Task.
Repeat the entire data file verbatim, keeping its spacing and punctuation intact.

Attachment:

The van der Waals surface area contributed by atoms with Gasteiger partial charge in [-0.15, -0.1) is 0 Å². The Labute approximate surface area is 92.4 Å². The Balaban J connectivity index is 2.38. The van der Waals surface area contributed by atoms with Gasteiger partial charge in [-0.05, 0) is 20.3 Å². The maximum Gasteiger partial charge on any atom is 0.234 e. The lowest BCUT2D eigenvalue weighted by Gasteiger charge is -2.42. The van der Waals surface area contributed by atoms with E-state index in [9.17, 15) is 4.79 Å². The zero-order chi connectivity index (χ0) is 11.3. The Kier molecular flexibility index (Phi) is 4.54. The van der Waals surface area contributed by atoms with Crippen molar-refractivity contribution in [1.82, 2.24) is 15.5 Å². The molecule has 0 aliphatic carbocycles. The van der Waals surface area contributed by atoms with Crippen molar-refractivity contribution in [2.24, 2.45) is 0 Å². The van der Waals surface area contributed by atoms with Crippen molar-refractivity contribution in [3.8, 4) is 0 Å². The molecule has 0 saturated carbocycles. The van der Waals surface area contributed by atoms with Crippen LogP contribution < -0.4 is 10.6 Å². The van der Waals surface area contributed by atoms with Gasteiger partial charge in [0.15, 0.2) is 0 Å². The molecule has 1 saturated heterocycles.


The van der Waals surface area contributed by atoms with Gasteiger partial charge in [-0.15, -0.1) is 0 Å². The Labute approximate surface area is 92.4 Å². The Balaban J connectivity index is 2.38. The van der Waals surface area contributed by atoms with Gasteiger partial charge in [-0.05, 0) is 20.3 Å². The maximum Gasteiger partial charge on any atom is 0.234 e. The lowest BCUT2D eigenvalue weighted by Gasteiger charge is -2.42. The van der Waals surface area contributed by atoms with E-state index in [9.17, 15) is 4.79 Å². The zero-order chi connectivity index (χ0) is 11.3. The Kier molecular flexibility index (Phi) is 4.54. The van der Waals surface area contributed by atoms with Crippen molar-refractivity contribution in [1.82, 2.24) is 15.5 Å². The molecule has 0 aliphatic carbocycles. The van der Waals surface area contributed by atoms with Crippen molar-refractivity contribution in [2.24, 2.45) is 0 Å². The van der Waals surface area contributed by atoms with Crippen molar-refractivity contribution in [3.8, 4) is 0 Å². The molecule has 0 saturated carbocycles. The van der Waals surface area contributed by atoms with Crippen LogP contribution < -0.4 is 10.6 Å². The van der Waals surface area contributed by atoms with Gasteiger partial charge in [0.15, 0.2) is 0 Å². The molecule has 1 saturated heterocycles.